Maybe it's a female-on-female thing. For years I envied THE NEW YORK TIMES columnist Maureen Dowd. Her writing was bold, informed, and widely read. She had a public persona. Also, her look was unusual.
Then there was me the ghostwriter and speechwriter. Mostly in the background. Now and then I put out there an article or a blog post under my own name which did get a bit of attention. But, come on, I never was in Dowd's league. And it looked like I never would be. No one from THE TIMES was contacting me about doing a column on anything.
Now, I am re-thinking the kind of professional role Dowd had. She made a mistake. That was misquoting the wife of Bill De Blasio who is a candidate for New York City mayor. Maybe I don't know enough about authentic journalism to view the mistake as career-ending. But, reports Dylan Byers in POLITICO, that's how some other journalists judge the whole thing. Byers prints their tweet opining that she should get the ax.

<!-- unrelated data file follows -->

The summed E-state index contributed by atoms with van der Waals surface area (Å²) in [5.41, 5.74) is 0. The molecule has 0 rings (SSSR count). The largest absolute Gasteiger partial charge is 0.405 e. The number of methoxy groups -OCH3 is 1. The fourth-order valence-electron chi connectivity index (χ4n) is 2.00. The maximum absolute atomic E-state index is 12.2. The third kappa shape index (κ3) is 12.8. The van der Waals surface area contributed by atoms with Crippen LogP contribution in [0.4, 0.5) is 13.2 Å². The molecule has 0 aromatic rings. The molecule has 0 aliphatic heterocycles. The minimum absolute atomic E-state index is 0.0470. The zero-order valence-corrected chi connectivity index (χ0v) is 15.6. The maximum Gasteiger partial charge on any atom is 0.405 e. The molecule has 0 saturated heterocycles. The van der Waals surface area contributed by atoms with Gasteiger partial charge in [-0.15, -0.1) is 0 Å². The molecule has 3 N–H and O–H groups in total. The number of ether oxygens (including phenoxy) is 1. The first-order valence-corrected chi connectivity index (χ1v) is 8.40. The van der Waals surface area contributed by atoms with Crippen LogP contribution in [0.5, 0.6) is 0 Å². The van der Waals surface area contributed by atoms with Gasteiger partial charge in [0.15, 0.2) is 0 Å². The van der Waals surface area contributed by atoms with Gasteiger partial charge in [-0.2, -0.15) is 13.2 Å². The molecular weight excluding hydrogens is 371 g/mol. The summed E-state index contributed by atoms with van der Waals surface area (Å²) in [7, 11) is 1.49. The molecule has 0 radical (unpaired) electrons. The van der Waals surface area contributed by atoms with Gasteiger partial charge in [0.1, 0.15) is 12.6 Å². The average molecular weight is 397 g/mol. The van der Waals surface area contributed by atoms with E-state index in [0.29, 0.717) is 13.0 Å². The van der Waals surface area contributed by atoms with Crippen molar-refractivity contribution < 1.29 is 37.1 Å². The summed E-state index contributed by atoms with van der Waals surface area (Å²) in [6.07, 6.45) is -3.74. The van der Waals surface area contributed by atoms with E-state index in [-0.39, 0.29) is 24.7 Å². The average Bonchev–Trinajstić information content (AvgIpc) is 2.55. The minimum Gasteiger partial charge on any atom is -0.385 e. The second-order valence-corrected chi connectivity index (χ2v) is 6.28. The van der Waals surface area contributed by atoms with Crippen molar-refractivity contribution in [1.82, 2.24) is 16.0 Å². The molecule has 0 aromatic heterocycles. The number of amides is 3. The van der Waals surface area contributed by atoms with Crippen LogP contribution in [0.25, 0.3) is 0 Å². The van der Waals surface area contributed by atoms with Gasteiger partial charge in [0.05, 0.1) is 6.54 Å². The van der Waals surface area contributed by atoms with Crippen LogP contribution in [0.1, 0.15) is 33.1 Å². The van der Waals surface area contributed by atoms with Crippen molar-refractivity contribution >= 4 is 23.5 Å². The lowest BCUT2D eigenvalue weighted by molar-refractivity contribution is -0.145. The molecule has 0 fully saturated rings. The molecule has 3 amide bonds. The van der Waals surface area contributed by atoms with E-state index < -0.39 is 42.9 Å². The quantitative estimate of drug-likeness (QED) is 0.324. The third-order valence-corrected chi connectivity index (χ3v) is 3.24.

In ghostwriting and speechwriting, given the heavy approval process, it's almost impossible for a "mistake" to become public. Someone would have caught it. And if the mistake was mine and forgiveness isn't extended, then the worst that will happen is that the client will not use me again. So?
Shameful lesson learned: The grass isn't greener, is it.